Of virtues and feelings, that folly grows proud; .
And coxcombs alike in their failings alone,
Adopting his portraits are pleas'd with their own.
Say, where has our poet this malady caught?
Or, wherefore his characters thus without fault?
Say, was it that vainly directing his view
To find out men's virtues, and finding them few,
Quite sick of pursuing each troublesome elf,
He grew lazy at last, and drew from himself?
Here Douglas retires from his toils to relax,
The scourge of impostors, the terror of quacks;
Come, all ye quack bards, and ye quacking divines,
Come, and dance on the spot where your tyrant reclines:
When satire and censure encircled his throne,
I fear'd for your safety, I fear'd for my own;
But now he is gone, and we want a detector,
Our Doddst shall be pious, our Kenrickst shall lecture;
Mr. R. Burke. This gentleman having slightly fractured one of his arins and legs, at different times, the doctor has rallied him on those accidents, as a kind of retributive justice for breaking his jests upon other people.
+ The Rev. Dr. Dodd.
I Dr. Kenrick, who read lectures at the Devil Tavern under the title of “The School of Shakespeare," : .
Macpherson write bombast, and call it a style,
Our Townshend make speeches, and I shall compile
New Lauders and Bowers the Tweed shall cross over,
No countryman living their tricks to discover ;
Detection her taper shall quench to a spark,
And Scotchman meet Scotchman and cheat in the dark.
Here lies David Garrick, describe him who can,
An abridgement of all that was pleasant in man; ?
As an actor, confest without rival to shine:
As a wit, if not first, in the very first line :
Yet, with talents like these, and an excellent heart,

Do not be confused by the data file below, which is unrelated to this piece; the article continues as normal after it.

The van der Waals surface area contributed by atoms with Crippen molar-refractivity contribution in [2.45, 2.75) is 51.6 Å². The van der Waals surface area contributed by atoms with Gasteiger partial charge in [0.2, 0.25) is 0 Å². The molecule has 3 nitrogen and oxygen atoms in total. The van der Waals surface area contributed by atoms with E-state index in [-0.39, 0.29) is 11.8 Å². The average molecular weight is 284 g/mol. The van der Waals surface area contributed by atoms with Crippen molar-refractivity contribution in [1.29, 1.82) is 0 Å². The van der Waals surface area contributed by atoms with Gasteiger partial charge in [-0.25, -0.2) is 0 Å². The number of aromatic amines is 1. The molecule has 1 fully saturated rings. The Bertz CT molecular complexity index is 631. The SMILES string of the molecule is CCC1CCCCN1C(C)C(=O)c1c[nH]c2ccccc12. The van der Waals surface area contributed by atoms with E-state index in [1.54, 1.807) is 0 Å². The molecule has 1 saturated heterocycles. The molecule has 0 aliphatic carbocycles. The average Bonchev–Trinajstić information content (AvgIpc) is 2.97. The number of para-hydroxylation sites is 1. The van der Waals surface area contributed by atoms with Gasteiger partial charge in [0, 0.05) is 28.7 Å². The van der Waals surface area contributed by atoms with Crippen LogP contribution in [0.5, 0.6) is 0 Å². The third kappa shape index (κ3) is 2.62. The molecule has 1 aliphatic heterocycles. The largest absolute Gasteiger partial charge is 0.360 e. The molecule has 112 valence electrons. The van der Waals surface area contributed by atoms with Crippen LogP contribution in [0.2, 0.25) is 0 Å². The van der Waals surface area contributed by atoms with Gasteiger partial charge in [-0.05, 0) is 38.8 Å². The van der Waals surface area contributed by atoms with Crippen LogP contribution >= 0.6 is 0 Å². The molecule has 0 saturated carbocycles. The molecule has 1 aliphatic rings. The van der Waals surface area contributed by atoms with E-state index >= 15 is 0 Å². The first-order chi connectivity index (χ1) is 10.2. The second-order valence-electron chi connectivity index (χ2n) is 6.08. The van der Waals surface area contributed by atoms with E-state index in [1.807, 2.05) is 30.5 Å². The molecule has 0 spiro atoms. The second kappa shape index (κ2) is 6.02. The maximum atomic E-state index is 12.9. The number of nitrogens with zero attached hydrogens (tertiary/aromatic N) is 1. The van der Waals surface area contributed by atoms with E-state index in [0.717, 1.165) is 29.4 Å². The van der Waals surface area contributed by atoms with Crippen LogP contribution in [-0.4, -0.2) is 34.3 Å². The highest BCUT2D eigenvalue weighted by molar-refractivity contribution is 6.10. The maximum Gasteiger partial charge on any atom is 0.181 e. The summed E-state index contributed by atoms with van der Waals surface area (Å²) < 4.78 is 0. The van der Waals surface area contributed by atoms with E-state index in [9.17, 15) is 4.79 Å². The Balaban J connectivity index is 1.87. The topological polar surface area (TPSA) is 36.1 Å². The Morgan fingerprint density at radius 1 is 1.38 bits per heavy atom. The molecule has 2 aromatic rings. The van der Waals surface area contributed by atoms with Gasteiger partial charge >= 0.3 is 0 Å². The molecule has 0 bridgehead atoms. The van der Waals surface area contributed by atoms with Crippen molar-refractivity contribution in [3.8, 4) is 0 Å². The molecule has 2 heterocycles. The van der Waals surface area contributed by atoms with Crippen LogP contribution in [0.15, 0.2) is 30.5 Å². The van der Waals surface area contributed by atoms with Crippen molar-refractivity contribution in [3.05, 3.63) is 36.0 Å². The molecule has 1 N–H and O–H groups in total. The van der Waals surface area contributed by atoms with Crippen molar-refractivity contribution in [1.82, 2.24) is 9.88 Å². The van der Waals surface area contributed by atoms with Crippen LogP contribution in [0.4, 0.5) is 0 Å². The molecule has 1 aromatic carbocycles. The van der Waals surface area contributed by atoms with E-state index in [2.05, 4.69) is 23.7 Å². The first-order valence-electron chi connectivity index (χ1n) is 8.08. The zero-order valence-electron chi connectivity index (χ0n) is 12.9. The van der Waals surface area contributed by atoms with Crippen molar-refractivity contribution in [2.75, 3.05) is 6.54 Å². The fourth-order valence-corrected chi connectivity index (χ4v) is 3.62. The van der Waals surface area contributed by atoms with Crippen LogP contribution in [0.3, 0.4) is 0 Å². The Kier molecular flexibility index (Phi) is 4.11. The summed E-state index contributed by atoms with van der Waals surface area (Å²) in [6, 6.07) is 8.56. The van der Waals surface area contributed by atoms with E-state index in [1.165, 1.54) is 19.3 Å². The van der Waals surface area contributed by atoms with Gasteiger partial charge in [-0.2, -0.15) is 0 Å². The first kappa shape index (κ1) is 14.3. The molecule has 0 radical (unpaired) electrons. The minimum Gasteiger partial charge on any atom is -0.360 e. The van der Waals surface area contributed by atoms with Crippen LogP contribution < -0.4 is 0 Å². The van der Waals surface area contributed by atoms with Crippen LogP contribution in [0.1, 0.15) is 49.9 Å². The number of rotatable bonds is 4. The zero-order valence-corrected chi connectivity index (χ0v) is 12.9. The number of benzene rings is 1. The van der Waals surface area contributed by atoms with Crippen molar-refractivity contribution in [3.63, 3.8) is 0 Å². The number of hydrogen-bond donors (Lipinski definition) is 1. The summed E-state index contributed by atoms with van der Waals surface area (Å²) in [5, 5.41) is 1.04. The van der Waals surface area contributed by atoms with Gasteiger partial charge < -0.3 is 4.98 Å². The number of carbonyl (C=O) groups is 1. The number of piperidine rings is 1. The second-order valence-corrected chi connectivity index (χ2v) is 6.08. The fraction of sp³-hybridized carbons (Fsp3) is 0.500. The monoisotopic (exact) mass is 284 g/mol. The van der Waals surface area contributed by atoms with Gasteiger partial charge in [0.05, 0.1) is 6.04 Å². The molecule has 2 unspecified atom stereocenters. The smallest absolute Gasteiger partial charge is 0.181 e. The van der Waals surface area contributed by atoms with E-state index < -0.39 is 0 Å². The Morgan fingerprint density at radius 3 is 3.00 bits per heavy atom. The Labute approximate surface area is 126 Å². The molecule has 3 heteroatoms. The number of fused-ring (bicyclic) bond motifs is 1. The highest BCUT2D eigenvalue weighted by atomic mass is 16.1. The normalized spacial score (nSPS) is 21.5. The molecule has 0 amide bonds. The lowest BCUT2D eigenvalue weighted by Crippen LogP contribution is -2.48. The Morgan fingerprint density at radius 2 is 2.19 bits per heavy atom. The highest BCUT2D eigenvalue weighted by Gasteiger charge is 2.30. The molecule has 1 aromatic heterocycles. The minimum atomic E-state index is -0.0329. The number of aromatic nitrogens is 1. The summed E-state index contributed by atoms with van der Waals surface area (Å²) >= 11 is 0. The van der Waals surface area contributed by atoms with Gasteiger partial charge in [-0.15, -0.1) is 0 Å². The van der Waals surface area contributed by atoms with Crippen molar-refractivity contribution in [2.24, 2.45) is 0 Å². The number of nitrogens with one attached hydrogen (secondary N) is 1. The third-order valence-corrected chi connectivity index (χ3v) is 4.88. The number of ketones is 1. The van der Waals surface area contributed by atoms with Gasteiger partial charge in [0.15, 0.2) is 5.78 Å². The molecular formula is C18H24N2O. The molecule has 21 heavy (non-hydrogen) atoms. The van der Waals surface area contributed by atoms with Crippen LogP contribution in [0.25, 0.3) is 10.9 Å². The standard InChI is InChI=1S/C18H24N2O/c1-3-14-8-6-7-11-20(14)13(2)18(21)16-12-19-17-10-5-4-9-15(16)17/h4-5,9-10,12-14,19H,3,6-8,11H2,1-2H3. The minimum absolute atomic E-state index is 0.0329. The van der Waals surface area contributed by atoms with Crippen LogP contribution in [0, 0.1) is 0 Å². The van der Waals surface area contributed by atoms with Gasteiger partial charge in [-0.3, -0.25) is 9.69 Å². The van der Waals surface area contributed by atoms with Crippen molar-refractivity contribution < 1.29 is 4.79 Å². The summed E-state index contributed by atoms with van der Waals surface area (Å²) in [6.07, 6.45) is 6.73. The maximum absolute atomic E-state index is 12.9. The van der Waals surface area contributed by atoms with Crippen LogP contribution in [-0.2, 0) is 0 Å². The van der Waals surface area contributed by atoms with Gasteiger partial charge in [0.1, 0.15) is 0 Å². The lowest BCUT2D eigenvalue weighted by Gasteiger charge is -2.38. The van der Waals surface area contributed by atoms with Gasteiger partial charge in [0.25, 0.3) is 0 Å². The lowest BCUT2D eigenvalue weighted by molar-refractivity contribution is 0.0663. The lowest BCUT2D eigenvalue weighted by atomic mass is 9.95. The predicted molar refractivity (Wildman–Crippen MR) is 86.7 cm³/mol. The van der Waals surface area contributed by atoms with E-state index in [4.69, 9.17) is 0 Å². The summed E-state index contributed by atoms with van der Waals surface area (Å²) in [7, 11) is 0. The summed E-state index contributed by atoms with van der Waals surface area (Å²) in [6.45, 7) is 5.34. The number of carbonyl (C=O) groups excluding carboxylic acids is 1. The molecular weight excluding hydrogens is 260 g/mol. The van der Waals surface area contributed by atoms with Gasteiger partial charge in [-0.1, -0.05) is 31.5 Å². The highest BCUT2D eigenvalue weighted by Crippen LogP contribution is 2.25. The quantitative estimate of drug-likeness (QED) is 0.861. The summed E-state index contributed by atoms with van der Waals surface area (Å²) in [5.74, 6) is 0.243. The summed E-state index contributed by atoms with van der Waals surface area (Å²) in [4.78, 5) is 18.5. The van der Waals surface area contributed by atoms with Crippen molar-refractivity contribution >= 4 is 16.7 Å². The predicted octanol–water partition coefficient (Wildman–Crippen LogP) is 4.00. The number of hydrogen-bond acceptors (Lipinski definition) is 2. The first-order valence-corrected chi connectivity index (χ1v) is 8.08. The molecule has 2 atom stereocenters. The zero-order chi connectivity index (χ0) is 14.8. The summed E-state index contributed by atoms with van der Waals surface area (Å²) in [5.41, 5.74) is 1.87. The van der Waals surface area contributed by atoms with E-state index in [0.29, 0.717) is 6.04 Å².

The man had his failings, a dupe to his art.
Like an ill.judging beauty, his colours he spread,
And be-plaster'd with rouge his own natural red.
On the stage he was natural, simple, affecting ; ?
'Twas only that when he was off, lie was acting.
With no reason on earth to go out of his way,
He turn'd and he varied full ten times a day:
Tho' secure of our hearts, yet confoundedly sick,
If they were not his own by finessing and trick:
He cast off his friends, as a huntsman his pack,
For he knew when he pleas'd he could whistle them back.
Of praise a mere glutton, he swallow'd what came,.
And the puff of a dunce, he mistook it for fame; :
Till his relish grown callous, almost to disease,
Who pepper'd the highest, was surest to please.
But let us be candid, and speak out our mind,
If dunces applauded, he paid them in kind.
Ye Kenricks, ye Kellys, † and Woodfalls I so grave,
What a commerce was yours, while you got and you gave ?
How did Grub-street re-echo the shouts that you rais:d,
While he was be-Roscius'd, and you were beprais do
* James Macpherson, Esq. who lately, from the mere orce of his style, wrote down the first poet of all antiquity. * + Mr. Hugh Kelly, author of False Delicacy, Word to the Wise, Clementina, School for Wives, &c. &c.
Mr, W. Woodfall, printer of the Morning Chronicle..
10 be merri hart contpoa! The relised
tempe A srlaget to To saster's
But peace to his spirit, wherever it flies,
To act as an angel and mix with the skies:
Those poets, who owe their best fame to his skill,
Shall still be his flatterers, go where he will,
Old Shakespeare,receive him with praise and with love;
And Beaumonts and Bens be his Kellys above,
HereHickey reclines,a most blunt, pleasant creature,
And slander itself must allow him good nature;
He cherish'd his friend, and he relish'd a bumper
Yet one fault he had, and that one was a thumper,
Perhaps you may ask if the man was a miser? "
I answer, no, no, for he always was wiser:
Too courteous, perhaps, or obligingly flat?
His very worst foe can't accuse him of that:
Perhaps he confided in men as they go,
And so was too foolishly honest ? ah, no!
Then what was his failing? come tell it, and burn ye,
He was, could he help it?-a special attorney?
Here Reynolds is laid, and to tell you my mind,
He has not left a wiser or better behind : ,
His pencil was striking, resistless and grand;
His manners were gentle, complying and bland; ?
Still born to improve us in every part,
His pencil our faces, his manners our heart:
To cox combs averse, yet most civilly steering,
When they judg'd without skill he was still bard of bearing:
When they talk'd oftheir Raphaels, Corregios and stuff,
He shifted his trumpet and only took snuff.
Ma pechage le content Wiek kaler
AFTER the fourth edition of this poem was printed,
1 the publisher received the following epitaph on Mr. Whiteford,t from a friend of the late Doctor Goldsmith.
• Sir Joshua Reynolds was so remarkably deaf as to be under the necessity of using an ear-trumpet in company."
Mr. Caleb Whitefoord, author of many humorous essays,